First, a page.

The predictive models with the highest performance for each serotype are shown in the Tables 2 and 3, containing the details of bin size, feature number, Sn, Sp, Acc, and MCC. Briefly, the predictive models attained higher performance using PCC as the feature selection method than OneR. For most predictive models, the optimal bin size was 9 Da (Table 3), which is consistent with the findings of previous studies reporting the extent of peak drifting or shifting as ±5 Da [21, 26]. Both algorithms (i.e. random forest and SVM) showed similar performance. The predictions of the models were fairly balanced regarding the Sn, Sp, and MCC.

Table 2 Performance (five-fold cross validation) of the predictive models for each serotype when using OneR for feature selection. SVM: Support Vector Machine; Sn: Sensitivity; Sp: Specificity; Acc: Accuracy; MCC: Matthews Correlation Coefficient
Table 3 Performance (five-fold cross validation) of the predictive models for each serotype when using PCC for feature selection. SVM: Support Vector Machine; Sn: Sensitivity; Sp: Specificity; Acc: Accuracy; MCC: Matthews Correlation Coefficient

In the external validation using the independent dataset, the performance of all the models declined. The decrease in prediction performance could be caused by the small sample size used in the study, especially for serotype Ia, Ib, and V (Table 4). The prediction performance would be compromised when the training data cannot offer rich information of classification. In contrast, for the major serotypes, namely serotypes III and VI, the performance of predictive models declined less and remained balanced in the external validation (Table 5). More samples should be used for training more robust ML models in order to apply them into clinical practice in the future.

Table 4 Characteristics of the training data sets of each serotype after oversampling
Table 5 Performance of the predictive models for each serotype by using independent testing data. PCC was used as the feature selection method. SVM: Support Vector Machine; Sn: Sensitivity; Sp: Specificity; Acc: Accuracy; MCC: Matthews Correlation Coefficient

Informative peaks in each predictive model

Additional file 1: Tables S5, S6, S7, S8, and S9 show the distributions of discriminative features in each model. The listed features were selected by PCC. Some of the informative peaks found in this study, such as m/z 6251 [17], m/z 6891 [17], and m/z 7620 [16], were reported as characteristic peaks for serotypes VI, Ib/III, and III, respectively. Specifically, m/z 6251 was purified and identified as CsbD like protein (gi: 445998854 and gi:77413040) [17, 29]. The peak at m/z 6891 was identified as UPF0337 protein gbs0600 belonging to the UPF0337 (CsbD) family [17]. The peak at m/z 7620 was reported as the small subunit of exodeoxyribonuclease VII (Gi: 77409335) [29]. In this study, we focused on using ML approach to classify various serotypes of GBS by recognizing specific peaks composition (i.e., the pattern of spectra). In the current stage, we have validated that the ML approach is workable by robust validation methods, including cross-validation and external validation. On the basis of the peak composition, ML could be promising for determining essential peptides of drug resistance by revealing the identities of the peaks in the future.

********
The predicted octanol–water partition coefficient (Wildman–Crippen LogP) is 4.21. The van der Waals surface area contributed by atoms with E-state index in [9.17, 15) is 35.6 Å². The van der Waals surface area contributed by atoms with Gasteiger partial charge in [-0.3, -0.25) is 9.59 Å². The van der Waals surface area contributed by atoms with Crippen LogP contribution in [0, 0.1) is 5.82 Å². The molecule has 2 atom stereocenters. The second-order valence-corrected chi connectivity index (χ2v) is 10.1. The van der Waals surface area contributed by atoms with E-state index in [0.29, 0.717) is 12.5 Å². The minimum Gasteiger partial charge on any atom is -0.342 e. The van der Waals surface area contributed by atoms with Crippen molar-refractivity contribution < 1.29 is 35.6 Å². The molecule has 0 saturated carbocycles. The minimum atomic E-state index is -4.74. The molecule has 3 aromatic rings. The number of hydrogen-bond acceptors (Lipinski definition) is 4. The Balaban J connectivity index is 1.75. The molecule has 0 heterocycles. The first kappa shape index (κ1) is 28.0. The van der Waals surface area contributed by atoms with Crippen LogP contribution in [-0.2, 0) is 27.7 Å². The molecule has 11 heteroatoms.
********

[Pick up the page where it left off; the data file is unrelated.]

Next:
The peak at m/z 6891 was reported as a characteristic feature for GBS serotypes Ib and III [17]. In contrast, in this study, m/z 6891 was selected as the informative feature for all of the predictive models. The frequency of occurrence of m/z 6891 was higher in serotypes Ia, Ib, and III, but lower in serotypes V and VI (Additional file 1: Tables S5, S6, S7, S8, and S9). Though the frequency of occurrence of the selected peaks showed considerable difference among the binary classes, the peaks did not present only in one class. For example, the peaks at m/z 7616~7624.9, m/z 6248~6256.9, and m/z 6887~6895.9 were all selected as the informative peaks for both predictive models of serotype Ia and serotype V, but the distribution of these three peaks was different among serotype Ia and serotype V: the higher frequency of occurrence of m/z 6887~6895.9 and lower frequency of occurrence of m/z 7616~7624.9 and m/z 6248~6256.9 was characteristic for serotype Ia. In contrast, the higher frequency of occurrence of m/z 6248~6256.9 and lower frequency of occurrence of m/z 7616~7624.9 and m/z 6887~6895.9 was characteristic for serotype V. Briefly, the whole pattern of multiple informative peaks but not a single peak should be taken as the features in predicting or classifying the serotypes.

Peak pairs of the binary predictive models